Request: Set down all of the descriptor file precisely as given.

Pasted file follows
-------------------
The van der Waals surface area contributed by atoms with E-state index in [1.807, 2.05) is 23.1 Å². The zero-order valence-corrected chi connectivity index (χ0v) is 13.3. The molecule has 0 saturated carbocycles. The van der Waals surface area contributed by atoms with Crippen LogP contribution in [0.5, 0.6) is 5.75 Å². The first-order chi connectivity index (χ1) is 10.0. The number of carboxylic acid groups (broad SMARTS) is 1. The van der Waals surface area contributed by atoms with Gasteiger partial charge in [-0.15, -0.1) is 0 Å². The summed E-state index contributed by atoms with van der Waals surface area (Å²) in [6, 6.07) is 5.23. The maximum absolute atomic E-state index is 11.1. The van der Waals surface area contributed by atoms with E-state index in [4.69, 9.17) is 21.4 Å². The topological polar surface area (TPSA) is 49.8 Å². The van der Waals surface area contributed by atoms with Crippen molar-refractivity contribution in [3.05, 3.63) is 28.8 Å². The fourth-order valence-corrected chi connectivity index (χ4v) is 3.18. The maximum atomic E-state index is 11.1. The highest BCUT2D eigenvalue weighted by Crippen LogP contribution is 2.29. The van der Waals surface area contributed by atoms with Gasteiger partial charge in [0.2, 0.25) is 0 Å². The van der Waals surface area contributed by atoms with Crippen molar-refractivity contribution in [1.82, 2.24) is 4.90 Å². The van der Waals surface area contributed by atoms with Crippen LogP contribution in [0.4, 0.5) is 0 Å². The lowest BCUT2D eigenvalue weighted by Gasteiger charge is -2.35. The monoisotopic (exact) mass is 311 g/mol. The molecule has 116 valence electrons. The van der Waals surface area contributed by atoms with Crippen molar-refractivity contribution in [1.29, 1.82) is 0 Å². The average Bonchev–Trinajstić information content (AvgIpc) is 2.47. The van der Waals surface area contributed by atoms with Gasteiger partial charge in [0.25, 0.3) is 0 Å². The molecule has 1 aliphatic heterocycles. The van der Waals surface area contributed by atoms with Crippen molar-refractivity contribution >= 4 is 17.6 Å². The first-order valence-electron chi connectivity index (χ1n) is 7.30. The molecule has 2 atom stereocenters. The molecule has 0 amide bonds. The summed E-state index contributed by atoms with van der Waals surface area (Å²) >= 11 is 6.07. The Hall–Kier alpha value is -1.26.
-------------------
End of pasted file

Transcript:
The van der Waals surface area contributed by atoms with E-state index in [1.807, 2.05) is 23.1 Å². The zero-order valence-corrected chi connectivity index (χ0v) is 13.3. The molecule has 0 saturated carbocycles. The van der Waals surface area contributed by atoms with Crippen LogP contribution in [0.5, 0.6) is 5.75 Å². The first-order chi connectivity index (χ1) is 10.0. The number of carboxylic acid groups (broad SMARTS) is 1. The van der Waals surface area contributed by atoms with Gasteiger partial charge in [-0.15, -0.1) is 0 Å². The summed E-state index contributed by atoms with van der Waals surface area (Å²) in [6, 6.07) is 5.23. The maximum absolute atomic E-state index is 11.1. The van der Waals surface area contributed by atoms with E-state index in [4.69, 9.17) is 21.4 Å². The topological polar surface area (TPSA) is 49.8 Å². The van der Waals surface area contributed by atoms with Crippen molar-refractivity contribution in [3.05, 3.63) is 28.8 Å². The fourth-order valence-corrected chi connectivity index (χ4v) is 3.18. The maximum atomic E-state index is 11.1. The highest BCUT2D eigenvalue weighted by Crippen LogP contribution is 2.29. The van der Waals surface area contributed by atoms with Gasteiger partial charge in [0.2, 0.25) is 0 Å². The van der Waals surface area contributed by atoms with Crippen molar-refractivity contribution in [1.82, 2.24) is 4.90 Å². The van der Waals surface area contributed by atoms with Crippen LogP contribution in [0.4, 0.5) is 0 Å². The lowest BCUT2D eigenvalue weighted by Gasteiger charge is -2.35. The monoisotopic (exact) mass is 311 g/mol. The molecule has 116 valence electrons. The van der Waals surface area contributed by atoms with Crippen molar-refractivity contribution in [1.29, 1.82) is 0 Å². The average Bonchev–Trinajstić information content (AvgIpc) is 2.47. The van der Waals surface area contributed by atoms with Gasteiger partial charge in [0.25, 0.3) is 0 Å². The molecule has 1 aliphatic heterocycles. The van der Waals surface area contributed by atoms with Crippen molar-refractivity contribution >= 4 is 17.6 Å². The first-order valence-electron chi connectivity index (χ1n) is 7.30. The molecule has 2 atom stereocenters. The molecule has 0 amide bonds. The summed E-state index contributed by atoms with van der Waals surface area (Å²) >= 11 is 6.07. The Hall–Kier alpha value is -1.26.